Also assumes that anyone who wants should have a God-given right to make money in the music industry, yet calls American Idol successes “grotesque”. Talk about convoluted thinking! That is straight backwards! If anything, those AI kids who were born with baby faces and amazing voices have God’s blessing to choose music as a career.

On top of everything else (this time I am assuming) he calls himself “DJ” so perhaps his first foray into the music biz was trying to make money spinning other peoples, uhhmmm, “art”, without compensating them or even getting permission.

Ahhhh, humans. Thank you, Lord for giving me tolerance and a sense of humor.

Marcus Carab (profile) says:

Re: Re:

Oh shut it. You sound like a pompous ass. I’m really glad someone like you, who thinks their tastes in art matter to society, doesn’t have any say in the issue.

But you do make one important point: a lot of Shadow’s art expands on other people’s copyrighted art. I’m quite surprised he took this stance.

herodotus (profile) says:

“If anything, those AI kids who were born with baby faces and amazing voices have God’s blessing to choose music as a career.”

I can’t help but notice that you mention their looks first and their musical ability second.

This is pretty much par for the course in celebrity ‘music’ culture. It is also why his assessment of American Idol as ‘grotesque’ was one of the few points that I agreed with.

SparePlanet (profile) says:

Re: Re:

Yes, it IS pretty sickening when they just take a good-looking kid, write her/him some songs, tweak their voice in the studio, and mass-market it like some kind of commodity.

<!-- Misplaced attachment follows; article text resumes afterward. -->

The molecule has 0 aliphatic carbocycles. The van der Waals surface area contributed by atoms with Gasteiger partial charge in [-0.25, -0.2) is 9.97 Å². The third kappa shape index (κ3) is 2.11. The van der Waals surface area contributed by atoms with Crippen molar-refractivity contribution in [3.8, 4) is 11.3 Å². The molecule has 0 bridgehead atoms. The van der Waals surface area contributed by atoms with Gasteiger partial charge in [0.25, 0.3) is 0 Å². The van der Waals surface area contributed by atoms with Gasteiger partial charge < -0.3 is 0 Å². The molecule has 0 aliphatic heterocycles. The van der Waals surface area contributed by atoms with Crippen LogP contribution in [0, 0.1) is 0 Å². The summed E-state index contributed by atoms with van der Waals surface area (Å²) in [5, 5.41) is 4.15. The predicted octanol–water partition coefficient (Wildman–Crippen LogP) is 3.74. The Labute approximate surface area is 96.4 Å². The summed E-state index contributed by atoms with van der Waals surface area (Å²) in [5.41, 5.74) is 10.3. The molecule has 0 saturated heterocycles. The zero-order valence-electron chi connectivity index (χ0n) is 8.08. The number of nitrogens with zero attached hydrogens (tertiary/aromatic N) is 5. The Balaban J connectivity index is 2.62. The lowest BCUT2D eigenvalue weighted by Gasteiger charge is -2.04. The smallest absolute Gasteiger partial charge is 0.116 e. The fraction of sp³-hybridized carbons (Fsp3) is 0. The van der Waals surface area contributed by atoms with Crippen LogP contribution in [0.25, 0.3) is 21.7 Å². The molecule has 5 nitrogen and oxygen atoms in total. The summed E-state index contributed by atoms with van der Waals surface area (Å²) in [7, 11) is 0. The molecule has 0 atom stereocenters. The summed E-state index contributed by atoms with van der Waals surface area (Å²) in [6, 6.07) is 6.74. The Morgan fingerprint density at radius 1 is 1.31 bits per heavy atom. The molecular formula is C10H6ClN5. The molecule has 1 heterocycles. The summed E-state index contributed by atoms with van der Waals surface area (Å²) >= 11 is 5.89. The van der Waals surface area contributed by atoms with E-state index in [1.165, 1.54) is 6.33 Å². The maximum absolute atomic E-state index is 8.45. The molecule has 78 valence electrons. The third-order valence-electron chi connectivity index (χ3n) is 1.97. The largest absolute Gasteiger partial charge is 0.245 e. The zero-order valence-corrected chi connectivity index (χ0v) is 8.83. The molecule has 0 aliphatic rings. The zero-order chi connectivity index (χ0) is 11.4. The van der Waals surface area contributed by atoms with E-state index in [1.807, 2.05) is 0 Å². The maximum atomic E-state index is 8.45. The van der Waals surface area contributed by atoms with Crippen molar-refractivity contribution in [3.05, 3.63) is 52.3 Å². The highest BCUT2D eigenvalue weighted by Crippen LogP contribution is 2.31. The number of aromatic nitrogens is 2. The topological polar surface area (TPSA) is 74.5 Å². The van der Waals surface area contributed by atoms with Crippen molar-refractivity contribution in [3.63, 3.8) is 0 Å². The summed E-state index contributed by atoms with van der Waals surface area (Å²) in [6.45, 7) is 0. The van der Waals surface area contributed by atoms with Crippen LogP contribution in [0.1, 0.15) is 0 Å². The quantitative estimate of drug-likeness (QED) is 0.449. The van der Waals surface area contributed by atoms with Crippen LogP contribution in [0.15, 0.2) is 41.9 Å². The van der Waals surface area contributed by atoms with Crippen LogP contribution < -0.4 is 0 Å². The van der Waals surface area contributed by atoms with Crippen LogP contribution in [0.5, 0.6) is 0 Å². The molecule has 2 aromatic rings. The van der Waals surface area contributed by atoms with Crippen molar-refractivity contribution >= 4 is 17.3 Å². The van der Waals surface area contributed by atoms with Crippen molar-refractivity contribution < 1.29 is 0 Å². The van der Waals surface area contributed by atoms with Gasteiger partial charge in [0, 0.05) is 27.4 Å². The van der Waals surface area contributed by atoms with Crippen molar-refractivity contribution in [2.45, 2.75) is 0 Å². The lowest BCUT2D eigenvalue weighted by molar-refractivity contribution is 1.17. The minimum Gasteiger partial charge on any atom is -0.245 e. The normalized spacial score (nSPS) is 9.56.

My attempted point would have been better served by using perfomrers (“artists”) from the 60’s as examples. Aretha Franklin, John Paul Jones of Led Zepplin, Keith Emerson of ELP..

That was a day and age when you had to have extraordinary talent to even consider going into the music biz.

Now the entire studio is built into a notebook computer, the drummer is a sample loop, and anyone who can make words that rhyme (hint: which they already do, lol) thinks they are gifted.

Marcus Carab (profile) says:

Re: Re: Re:

I love how you just lump all music that isn’t what you like together. You realize there is actually *good* new music coming out amidst the crap, and that there was actually plenty crap coming out alongside all those great old artists back in the day?

If you think that every single song that uses computerized sounds, samples, drum loops and new types of vocals (I assume you are making a jab at rap vocals above) is terrible and that there is no legitimacy to those tools… well, then have fun alone on your lawn.

senshikaze (profile) says:

Re: Re: Re: Re:

while i see your point, i have to say i am guilty of the same thing. I really like my music, and i feel disdain for music i don’t like the and the people that do like them. It is human nature.
i am not apologizing for him, i am just saying he isn’t alone in feeling that way about music he does and does not like.

Marcus Carab (profile) says:

Re: Re: Re:2 Re:

We all have a bit of that in us, and that’s totally fine. But keep it away from the debates about copyright law, file sharing, etc. – these problems require solutions that have society’s best interest in mind. As soon as someone shows that they are letting their own tastes override their objectivity, they lose all credibility on the issue.

SparePlanet (profile) says:

Re: Re: Re: Re:

No, that wasn’t a rap attack. I think most “Alternative” is pretty unoriginal, too.

And some rap is quite clever.